They have proven no such thing. With no assurance that the state’s error rate is zero, we must assume that innocents have been killed. We know that racial bias grows and basic rights are trampled. Yet the state continues to kill rather than pause to correct. This is irreconcilable. We punish the killer’s desire for vengeance by sentencing them to death, but reward the state’s desire for vengeance in the same breath? This is irreconcilable. We view state-sponsored genocide as an ultimate evil, but when applying our own national psychology to capital punishment seem to be immune to the dissonance. This is irreconcilable. Killers act by free will, but we are bound to an unassailable desire for vengeance? This is irreconcilable. That so many who support capital punishment by Earthly states also believe in heavenly judgment as the ultimate justice? This is irreconcilable.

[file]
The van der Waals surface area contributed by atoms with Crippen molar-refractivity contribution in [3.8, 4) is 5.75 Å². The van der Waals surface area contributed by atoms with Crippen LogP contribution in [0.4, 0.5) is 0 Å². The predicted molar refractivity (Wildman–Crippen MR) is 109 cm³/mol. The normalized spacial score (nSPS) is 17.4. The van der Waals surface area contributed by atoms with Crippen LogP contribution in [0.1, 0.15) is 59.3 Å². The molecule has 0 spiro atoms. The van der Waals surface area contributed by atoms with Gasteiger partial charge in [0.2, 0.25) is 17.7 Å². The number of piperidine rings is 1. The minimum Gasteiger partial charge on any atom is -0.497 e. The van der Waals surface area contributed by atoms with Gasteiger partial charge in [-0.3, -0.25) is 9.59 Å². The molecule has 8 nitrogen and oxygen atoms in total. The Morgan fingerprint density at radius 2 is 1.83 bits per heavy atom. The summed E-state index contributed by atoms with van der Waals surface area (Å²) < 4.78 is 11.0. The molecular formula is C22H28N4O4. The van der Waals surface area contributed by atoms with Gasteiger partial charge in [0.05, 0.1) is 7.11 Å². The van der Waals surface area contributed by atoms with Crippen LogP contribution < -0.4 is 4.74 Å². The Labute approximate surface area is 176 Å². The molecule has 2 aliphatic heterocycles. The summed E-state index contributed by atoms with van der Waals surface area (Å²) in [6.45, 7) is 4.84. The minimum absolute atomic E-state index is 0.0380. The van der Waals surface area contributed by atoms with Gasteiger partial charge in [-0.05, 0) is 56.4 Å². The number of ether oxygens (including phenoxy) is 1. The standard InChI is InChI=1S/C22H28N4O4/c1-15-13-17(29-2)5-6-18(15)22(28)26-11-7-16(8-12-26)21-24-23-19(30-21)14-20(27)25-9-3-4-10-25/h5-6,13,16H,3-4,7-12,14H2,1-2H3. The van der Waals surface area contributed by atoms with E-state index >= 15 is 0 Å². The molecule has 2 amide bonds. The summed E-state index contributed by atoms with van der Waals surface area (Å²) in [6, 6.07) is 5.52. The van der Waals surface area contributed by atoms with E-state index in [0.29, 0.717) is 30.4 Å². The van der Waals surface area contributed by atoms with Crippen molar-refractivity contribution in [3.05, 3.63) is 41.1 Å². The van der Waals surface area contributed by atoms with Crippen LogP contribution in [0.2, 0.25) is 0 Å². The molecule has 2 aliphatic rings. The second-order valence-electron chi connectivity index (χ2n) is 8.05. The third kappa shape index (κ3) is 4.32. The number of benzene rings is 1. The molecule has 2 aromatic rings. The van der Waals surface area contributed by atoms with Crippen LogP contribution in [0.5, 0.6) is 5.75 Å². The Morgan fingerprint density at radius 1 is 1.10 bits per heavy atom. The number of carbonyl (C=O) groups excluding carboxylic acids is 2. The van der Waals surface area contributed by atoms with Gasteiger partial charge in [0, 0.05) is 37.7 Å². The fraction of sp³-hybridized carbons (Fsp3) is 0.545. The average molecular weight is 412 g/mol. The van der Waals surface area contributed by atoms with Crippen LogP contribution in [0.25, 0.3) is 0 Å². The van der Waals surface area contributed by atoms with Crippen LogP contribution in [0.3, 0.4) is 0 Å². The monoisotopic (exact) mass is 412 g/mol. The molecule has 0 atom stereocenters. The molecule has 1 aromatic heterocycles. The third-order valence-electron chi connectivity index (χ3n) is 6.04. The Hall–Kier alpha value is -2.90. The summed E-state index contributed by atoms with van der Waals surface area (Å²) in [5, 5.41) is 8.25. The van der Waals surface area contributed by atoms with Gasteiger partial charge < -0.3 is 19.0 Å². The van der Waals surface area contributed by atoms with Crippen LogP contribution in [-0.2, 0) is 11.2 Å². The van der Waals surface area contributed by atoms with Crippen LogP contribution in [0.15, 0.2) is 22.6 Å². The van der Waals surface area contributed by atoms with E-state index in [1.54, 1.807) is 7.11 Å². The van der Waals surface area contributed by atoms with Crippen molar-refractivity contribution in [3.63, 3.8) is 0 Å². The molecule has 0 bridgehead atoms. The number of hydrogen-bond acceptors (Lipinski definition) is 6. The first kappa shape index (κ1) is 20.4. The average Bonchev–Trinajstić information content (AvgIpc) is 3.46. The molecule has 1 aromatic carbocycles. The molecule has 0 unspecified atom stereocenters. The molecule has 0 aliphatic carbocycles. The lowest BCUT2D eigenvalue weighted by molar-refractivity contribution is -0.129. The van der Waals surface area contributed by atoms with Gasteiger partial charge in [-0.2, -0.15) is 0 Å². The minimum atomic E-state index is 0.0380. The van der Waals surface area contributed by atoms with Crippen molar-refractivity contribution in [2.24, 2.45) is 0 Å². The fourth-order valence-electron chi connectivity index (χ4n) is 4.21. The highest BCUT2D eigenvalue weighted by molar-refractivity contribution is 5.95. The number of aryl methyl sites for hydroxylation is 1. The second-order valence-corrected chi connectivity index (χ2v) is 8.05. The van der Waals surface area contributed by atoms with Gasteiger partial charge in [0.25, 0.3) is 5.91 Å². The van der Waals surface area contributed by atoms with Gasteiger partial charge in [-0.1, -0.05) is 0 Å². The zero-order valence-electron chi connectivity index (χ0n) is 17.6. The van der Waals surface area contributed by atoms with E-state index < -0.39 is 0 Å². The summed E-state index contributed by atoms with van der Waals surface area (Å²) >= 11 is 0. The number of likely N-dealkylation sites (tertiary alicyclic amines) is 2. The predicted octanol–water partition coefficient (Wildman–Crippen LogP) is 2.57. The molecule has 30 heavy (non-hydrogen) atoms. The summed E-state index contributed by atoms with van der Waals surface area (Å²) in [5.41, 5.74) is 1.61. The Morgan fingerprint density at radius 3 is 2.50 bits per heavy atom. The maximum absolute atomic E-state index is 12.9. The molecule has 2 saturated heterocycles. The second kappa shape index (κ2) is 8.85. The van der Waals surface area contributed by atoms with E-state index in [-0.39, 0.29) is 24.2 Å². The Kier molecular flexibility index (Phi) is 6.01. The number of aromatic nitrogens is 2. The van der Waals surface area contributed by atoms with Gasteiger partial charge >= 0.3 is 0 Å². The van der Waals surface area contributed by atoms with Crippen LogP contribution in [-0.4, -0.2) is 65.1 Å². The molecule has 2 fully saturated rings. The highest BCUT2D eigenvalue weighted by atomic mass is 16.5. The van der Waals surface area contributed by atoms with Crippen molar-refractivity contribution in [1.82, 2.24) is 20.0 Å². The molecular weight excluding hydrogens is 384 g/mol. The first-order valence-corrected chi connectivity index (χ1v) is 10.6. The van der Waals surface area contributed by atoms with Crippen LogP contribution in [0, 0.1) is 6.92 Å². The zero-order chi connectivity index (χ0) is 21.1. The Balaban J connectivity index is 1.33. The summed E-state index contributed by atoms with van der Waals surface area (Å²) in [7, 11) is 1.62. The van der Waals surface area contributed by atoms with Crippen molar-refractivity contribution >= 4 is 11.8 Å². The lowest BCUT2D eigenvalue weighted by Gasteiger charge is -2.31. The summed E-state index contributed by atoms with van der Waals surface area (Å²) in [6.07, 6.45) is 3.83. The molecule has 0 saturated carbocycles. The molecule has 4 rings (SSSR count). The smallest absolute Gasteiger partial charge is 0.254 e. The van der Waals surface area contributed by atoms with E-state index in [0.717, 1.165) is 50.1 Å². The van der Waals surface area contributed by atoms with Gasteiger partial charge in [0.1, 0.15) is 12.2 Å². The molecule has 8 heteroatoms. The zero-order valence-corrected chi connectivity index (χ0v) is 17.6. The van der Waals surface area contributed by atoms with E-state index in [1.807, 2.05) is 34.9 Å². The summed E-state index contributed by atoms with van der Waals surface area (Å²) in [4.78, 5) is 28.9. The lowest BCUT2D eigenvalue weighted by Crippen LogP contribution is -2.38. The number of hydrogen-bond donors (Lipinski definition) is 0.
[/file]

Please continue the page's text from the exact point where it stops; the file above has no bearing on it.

Beyond the racism, beyond the legal conflicts of capital punishment, beyond the religious influences at work, we must take stock of our national psychology. Are we, the most enlightened species on Earth, content to be slaves to some alleged evolutionary desire for revenge, to kill killers?
I prefer to focus on our better tendencies, and I view the evolution of human psychology as forward progress. Capital punishment must be left behind in our social history, and we must move forward in our psychological evolution.
May 22nd, 2008
Killer spared from death hours before execution
(Reuters) - The parole board in the state of Georgia spared a convicted killer from execution hours before he was due to die by lethal injection on Thursday and commuted his sentence to life in prison.
The Georgia Board of Pardons and Paroles made its decision less than three hours before Samuel David Crowe, 47, was to be executed, according to a spokeswoman for the state’s prisons.